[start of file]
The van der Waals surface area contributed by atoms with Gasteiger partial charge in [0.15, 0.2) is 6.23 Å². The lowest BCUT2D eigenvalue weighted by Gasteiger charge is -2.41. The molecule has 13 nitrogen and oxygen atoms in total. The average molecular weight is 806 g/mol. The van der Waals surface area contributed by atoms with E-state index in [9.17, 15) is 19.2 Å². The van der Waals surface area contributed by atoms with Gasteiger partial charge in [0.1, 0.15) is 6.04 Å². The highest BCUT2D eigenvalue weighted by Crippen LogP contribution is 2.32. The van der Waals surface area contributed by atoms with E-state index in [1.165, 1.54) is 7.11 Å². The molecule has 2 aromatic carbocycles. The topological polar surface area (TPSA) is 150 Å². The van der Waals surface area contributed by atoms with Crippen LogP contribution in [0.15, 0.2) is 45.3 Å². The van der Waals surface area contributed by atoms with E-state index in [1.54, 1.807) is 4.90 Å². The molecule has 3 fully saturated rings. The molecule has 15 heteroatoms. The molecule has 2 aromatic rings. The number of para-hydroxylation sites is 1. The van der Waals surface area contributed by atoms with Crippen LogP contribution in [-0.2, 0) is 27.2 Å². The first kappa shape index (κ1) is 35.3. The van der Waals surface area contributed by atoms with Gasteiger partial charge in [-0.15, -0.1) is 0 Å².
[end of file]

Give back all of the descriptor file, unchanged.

The van der Waals surface area contributed by atoms with Gasteiger partial charge in [0.15, 0.2) is 6.23 Å². The lowest BCUT2D eigenvalue weighted by Gasteiger charge is -2.41. The molecule has 13 nitrogen and oxygen atoms in total. The average molecular weight is 806 g/mol. The van der Waals surface area contributed by atoms with E-state index in [9.17, 15) is 19.2 Å². The van der Waals surface area contributed by atoms with Gasteiger partial charge in [0.1, 0.15) is 6.04 Å². The highest BCUT2D eigenvalue weighted by Crippen LogP contribution is 2.32. The van der Waals surface area contributed by atoms with E-state index in [1.165, 1.54) is 7.11 Å². The molecule has 2 aromatic carbocycles. The topological polar surface area (TPSA) is 150 Å². The van der Waals surface area contributed by atoms with Crippen LogP contribution in [0.15, 0.2) is 45.3 Å². The van der Waals surface area contributed by atoms with E-state index in [1.54, 1.807) is 4.90 Å². The molecule has 3 fully saturated rings. The molecule has 15 heteroatoms. The molecule has 2 aromatic rings. The number of para-hydroxylation sites is 1. The van der Waals surface area contributed by atoms with Crippen LogP contribution in [-0.2, 0) is 27.2 Å². The first kappa shape index (κ1) is 35.3. The van der Waals surface area contributed by atoms with Gasteiger partial charge in [-0.15, -0.1) is 0 Å².